• A baby with a dummy often finds it harder to achieve a deep sleep as their intermittent sucking will disturb their sleep pattern. Babies need sleep to grow and gain weight and an overtired baby will drink less milk because he associates sucking with falling asleep, so won’t suck the bottle or breast in case he starts to fall asleep. Often, babies will suck the breast or bottle until the point of falling asleep and then stop and scream, which is often mistaken for reflux.

• A baby who goes to sleep with a dummy will wake up expecting to suck, but if the dummy has fallen out he will shout for you to come and put it in again. Unfortunately, by the time you go in to replace the dummy, your baby may be so awake that it is hard for him to get back to sleep.

• The constant sucking can trick your baby’s body into thinking there is food coming, which causes him to digest the milk feed too fast and makes him hungrier than a baby without a dummy.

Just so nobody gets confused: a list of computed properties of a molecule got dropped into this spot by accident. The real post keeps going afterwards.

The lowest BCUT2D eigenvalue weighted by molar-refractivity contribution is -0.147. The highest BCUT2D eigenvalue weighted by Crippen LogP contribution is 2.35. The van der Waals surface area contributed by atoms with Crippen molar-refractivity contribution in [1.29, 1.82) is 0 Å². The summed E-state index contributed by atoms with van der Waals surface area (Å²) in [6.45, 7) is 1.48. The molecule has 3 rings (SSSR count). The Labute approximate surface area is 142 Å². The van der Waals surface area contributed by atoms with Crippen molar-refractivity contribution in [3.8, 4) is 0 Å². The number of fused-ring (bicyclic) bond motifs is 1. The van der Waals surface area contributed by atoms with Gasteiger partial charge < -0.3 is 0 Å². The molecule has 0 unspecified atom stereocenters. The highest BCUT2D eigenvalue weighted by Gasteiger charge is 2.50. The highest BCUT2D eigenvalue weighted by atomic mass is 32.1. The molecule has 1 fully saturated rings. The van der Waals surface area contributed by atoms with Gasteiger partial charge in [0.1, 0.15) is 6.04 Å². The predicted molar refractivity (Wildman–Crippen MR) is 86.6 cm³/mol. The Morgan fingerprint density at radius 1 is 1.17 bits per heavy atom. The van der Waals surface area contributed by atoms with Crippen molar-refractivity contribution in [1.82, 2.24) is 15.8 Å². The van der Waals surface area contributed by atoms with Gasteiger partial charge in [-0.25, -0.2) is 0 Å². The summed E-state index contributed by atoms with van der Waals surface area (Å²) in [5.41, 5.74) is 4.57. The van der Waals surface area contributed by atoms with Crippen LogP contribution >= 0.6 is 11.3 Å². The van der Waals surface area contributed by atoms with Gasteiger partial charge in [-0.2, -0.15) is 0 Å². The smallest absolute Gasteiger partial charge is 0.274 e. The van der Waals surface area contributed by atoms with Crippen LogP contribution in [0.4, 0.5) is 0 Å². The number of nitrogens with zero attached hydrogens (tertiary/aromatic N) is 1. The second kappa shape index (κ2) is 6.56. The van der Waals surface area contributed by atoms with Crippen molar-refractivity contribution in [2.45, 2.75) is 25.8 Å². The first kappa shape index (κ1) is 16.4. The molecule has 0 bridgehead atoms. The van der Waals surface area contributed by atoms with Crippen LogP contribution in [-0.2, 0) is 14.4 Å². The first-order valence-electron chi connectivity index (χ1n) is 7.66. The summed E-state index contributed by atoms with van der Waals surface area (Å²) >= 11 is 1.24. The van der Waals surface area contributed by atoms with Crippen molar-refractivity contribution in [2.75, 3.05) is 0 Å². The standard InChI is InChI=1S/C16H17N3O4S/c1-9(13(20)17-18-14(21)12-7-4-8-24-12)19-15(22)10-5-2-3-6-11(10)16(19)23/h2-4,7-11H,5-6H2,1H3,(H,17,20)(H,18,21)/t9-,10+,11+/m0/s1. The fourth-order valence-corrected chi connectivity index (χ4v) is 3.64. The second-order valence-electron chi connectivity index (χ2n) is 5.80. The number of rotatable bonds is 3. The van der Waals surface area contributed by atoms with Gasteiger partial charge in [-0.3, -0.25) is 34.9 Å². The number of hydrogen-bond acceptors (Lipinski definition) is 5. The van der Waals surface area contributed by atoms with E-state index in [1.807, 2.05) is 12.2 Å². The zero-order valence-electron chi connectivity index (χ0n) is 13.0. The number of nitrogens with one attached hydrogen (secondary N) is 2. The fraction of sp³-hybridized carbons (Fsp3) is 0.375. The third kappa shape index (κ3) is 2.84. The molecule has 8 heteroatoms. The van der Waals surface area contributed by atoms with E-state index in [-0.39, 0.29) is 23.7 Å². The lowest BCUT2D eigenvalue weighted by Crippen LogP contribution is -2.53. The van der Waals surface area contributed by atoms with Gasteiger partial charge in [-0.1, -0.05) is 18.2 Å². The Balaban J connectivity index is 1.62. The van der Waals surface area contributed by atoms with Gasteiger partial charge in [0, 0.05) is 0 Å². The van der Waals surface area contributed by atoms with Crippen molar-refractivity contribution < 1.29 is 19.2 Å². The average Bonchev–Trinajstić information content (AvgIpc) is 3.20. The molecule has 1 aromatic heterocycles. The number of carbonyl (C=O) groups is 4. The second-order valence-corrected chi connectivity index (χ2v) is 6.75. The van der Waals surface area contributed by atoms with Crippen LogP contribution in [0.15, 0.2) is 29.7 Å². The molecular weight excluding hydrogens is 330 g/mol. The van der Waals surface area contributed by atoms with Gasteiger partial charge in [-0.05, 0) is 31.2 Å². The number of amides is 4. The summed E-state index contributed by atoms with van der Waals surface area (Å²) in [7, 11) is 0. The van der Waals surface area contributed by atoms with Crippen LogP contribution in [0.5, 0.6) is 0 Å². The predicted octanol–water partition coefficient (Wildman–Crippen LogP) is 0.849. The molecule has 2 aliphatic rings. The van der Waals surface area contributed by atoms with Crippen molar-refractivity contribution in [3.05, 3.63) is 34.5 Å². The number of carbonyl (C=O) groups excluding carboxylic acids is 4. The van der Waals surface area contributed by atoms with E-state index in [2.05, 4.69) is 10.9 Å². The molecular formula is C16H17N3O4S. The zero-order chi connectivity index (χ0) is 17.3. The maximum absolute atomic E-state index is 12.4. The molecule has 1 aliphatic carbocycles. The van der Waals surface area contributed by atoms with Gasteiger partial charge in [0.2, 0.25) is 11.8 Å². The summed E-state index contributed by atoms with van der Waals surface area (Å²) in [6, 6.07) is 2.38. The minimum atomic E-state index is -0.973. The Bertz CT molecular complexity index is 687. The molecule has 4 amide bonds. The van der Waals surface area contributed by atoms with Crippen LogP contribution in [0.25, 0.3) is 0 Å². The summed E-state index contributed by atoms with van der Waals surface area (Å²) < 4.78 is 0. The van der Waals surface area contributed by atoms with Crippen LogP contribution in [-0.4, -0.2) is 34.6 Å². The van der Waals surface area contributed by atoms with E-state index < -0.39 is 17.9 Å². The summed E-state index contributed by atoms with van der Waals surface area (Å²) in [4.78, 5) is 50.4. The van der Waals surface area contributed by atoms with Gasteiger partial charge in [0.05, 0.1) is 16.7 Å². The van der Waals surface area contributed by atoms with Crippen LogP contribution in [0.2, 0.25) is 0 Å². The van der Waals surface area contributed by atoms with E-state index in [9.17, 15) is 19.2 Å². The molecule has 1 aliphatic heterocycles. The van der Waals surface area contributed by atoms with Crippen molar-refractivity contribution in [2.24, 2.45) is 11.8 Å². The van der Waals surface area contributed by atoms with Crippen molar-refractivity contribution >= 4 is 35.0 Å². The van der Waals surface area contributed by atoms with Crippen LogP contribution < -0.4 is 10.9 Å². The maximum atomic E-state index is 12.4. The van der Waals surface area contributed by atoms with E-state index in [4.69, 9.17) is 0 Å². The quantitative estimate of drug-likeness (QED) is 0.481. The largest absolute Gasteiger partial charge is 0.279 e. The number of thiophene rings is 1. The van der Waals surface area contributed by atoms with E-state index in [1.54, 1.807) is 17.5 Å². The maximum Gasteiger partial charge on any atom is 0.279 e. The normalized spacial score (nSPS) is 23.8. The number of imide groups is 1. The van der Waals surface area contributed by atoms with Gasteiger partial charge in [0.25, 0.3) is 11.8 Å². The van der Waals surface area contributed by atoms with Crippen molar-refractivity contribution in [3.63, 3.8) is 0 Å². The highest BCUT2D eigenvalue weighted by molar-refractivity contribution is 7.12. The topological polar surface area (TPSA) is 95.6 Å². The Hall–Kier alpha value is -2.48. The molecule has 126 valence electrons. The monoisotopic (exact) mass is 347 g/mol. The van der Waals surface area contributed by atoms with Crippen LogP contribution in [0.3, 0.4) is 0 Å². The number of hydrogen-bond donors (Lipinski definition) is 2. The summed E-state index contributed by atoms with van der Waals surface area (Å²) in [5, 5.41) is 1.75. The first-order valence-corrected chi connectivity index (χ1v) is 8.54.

• Sucking can be hard work for some babies. When a baby realises he is not getting rewarded for his hard work with food, he may stop linking sucking with the reward of food, and subsequently refuse to suck when offered the breast or bottle.

• Dummy use can also interfere with speech development. If you watch a contented baby lying in his cot, he will be looking around and making babbling sounds. This is the baby’s first attempts at speech. A baby with a dummy, however, will be concentrating on sucking and will not be looking around or babbling. Also, take notice of what it says on the label of most dummies, as many manufacturers advise you to never leave your baby unattended with a dummy in case they chew off the top and choke on or swallow it.